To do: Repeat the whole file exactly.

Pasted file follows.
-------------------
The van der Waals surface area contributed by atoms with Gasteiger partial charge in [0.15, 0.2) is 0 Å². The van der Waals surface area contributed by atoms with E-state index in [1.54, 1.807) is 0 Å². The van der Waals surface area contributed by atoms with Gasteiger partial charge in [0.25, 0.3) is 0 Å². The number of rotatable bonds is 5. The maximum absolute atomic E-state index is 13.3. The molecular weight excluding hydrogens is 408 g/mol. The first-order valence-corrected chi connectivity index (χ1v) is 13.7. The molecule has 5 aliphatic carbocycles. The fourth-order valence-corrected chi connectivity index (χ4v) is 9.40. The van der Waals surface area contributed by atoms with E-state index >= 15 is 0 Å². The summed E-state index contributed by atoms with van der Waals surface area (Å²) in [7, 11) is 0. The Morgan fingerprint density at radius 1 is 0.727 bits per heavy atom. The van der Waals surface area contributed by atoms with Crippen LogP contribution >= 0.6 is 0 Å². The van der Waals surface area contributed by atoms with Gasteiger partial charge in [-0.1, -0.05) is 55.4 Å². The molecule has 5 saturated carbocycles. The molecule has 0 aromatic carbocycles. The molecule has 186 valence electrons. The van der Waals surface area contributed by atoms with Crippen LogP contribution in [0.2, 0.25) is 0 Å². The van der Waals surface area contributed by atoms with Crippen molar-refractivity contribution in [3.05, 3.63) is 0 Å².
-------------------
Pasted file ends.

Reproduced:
The van der Waals surface area contributed by atoms with Gasteiger partial charge in [0.15, 0.2) is 0 Å². The van der Waals surface area contributed by atoms with E-state index in [1.54, 1.807) is 0 Å². The van der Waals surface area contributed by atoms with Gasteiger partial charge in [0.25, 0.3) is 0 Å². The number of rotatable bonds is 5. The maximum absolute atomic E-state index is 13.3. The molecular weight excluding hydrogens is 408 g/mol. The first-order valence-corrected chi connectivity index (χ1v) is 13.7. The molecule has 5 aliphatic carbocycles. The fourth-order valence-corrected chi connectivity index (χ4v) is 9.40. The van der Waals surface area contributed by atoms with E-state index >= 15 is 0 Å². The summed E-state index contributed by atoms with van der Waals surface area (Å²) in [7, 11) is 0. The Morgan fingerprint density at radius 1 is 0.727 bits per heavy atom. The van der Waals surface area contributed by atoms with Crippen LogP contribution >= 0.6 is 0 Å². The van der Waals surface area contributed by atoms with Gasteiger partial charge in [-0.1, -0.05) is 55.4 Å². The molecule has 5 saturated carbocycles. The molecule has 0 aromatic carbocycles. The molecule has 186 valence electrons. The van der Waals surface area contributed by atoms with Crippen LogP contribution in [0.2, 0.25) is 0 Å². The van der Waals surface area contributed by atoms with Crippen molar-refractivity contribution in [3.05, 3.63) is 0 Å².